After seeing Charlie Wilson’s War last Monday night I wrote that I liked it, and I meant that. I said “there is edge and attitude in this Mike Nichols film — certainly irony upon irony. And it does stay with you.” I also said that if you can “kick back, chill down and enjoy what’s awfully well-crafted and efficient about it (which isn’t hard), you’ll be fine with it too.”
But the honest fact is that I like Aaron Sorkin‘s 5.25.05 version of his Charlie Wilson’s War script somewhat more.
I don’t know how much of Sorkin’s script Nichols actually shot, but it’s been said that Nichols cut, re-cut and then re-cut some more, and then did some extra shooting. Nichols’ game plan, in any case, seems to have been to water down the explicit political references and generally play up the charm and the heroism (while toning down the irresponsible boozing) of Tom Hanks‘ Charlie Wilson character.
The final version of Charlie Wilson’s War runs 97 minutes with credits, and Sorkin’s ’05 script runs 145 pages. Based on the page content, it’s obvious that the movie has been shaped in order to be less complex, much more upbeat and explicitly depoliticized, which to say scrubbed clean of all specific Al Qeada and 9.11 mentions.
If each scene in Sorkin’s 145-page script had been shot, the film would have at least run a solid two hours, or roughly 20 to 25 minutes longer. (Nichols shot the film at a fast pace, like a comedy, so figure less than a minute a page.) The finished film tells the same basic story, but it contains only about 70% of the material that Sorkin put to page.
The script reminds you that Sorkin is a fine screenwriter and a seasoned pro — he knows how to make a script tight and fat-free and tell a good story. And I just feel that what he wrote two and a half years ago is a denser, darker and more explicit thing than the film. I’m not putting Nichols’ movie down — it’s fine for what it is. I just wish he’d used more of Sorkin’s material.
I also wish Nichols hadn’t tried so hard to make Wilson, a real-life Texas Congressman who in the late ’80s almost single-handedly arranged to supply the Afghanistan Muhjadeen with arms that led to the defeat of the Russian invaders, into such a red-white-and-blue hero.
The movie begins and ends with Hanks being given an award for his valiant efforts along these lines, and I have to say that this scene feels over-sold, as if there was a determination to make sure the audience understands that Charlie Wilson’s War is an “up” movie about a true American patriot, which it mainly is. It just seems as if this was done to make sure audiences wouldn’t interpret the film as another left-liberal downer movie about the negative effects of American intervention in the Middle East.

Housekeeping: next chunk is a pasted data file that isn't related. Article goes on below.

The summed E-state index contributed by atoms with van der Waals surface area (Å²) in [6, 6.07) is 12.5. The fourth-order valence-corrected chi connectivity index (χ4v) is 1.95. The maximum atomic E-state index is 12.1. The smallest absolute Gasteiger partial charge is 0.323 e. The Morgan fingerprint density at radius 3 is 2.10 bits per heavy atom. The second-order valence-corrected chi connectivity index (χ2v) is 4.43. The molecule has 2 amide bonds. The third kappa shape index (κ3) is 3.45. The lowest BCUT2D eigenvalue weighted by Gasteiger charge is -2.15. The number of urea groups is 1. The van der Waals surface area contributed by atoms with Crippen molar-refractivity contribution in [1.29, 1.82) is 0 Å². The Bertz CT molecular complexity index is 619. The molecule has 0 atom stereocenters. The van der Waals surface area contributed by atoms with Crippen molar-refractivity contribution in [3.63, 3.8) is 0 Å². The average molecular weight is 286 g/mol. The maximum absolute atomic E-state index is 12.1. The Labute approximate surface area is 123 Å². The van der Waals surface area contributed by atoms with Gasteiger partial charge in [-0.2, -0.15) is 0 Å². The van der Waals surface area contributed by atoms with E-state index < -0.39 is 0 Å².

Nichols and the producers were, I’m sure, particularly afraid of saying too explicitly that in helping the Muhjadeen we might have helped stir the pot and sew the seeds that led to the 9.11 disaster. Too dark, muddled and accusatory — better to serve up an amiable patriotic comedy that won’t alienate the moviegoers who’ve been avoiding Middle East flicks like the plague over the last couple of months.
There’s no “congratulations, Charlie!” scene at the beginning and end of Sorkin’s script, for one thing. And while Nichols ignores it, Sorkin depicts a drunken hit-and-run accident that Wilson actually got into in Washington, D.C., right before a second visit to Afghanistan refugee camps. (In the film the trip happens in order to persuade Ned Beatty‘s white-haired U.S. Senator character, Doc Long, to vote for funding the arms shipments.)
In a briefing scene on page 107 attended by Wilson and Phillip Seymour Hoffman‘s Gust Avrakatos, a “briefer” makes an explicit reference to an anti-Soviet fighting group in Afghanistan “that we like… funded by a wealthy Saudi aristocrat. They call themselves The Base, which translates in Arabic to Al Qeada.” I’ve only seen the film once, but I don’t remember hearing this line in Nichols’ film.
And there’s a longer version of the scene between Hanks and Hoffman on the balcony when Gust reviews the possible blowback consequences of having shown a bunch of undeducated, “off-the-charts stupid” people who don’t get the New York Times delivered to their doorstep (and therefore won’t, he predicts, understand down the road that we helped them kick the Russians out of Afghanistan) how to take on a super-power.
Nichols’ film doesn’t ignore the after-effects of our Afghanistan intervention. The film says that in the end “we fucked up the end game.” It just plays down the specific 9.11 echoes.
At the very end of Sorkin’s script there’s a three-page epilogue that takes place in Charlie’s D.C. apartment on the morning of 9.11.01 — a scene absent in Nichols’ movie. We can tell that it’s several years later by Charlie looking grayer, being married and talking about being sober. He’s pouring coffee as he talks to his off-screen wife when the building is rocked by a loud boom. Charlie goes out on the balcony and sees that the Pentagon is burning. The phone rings and his wife picks up. She tells Charlie, “It’s Gust…he says to turn on the TV.”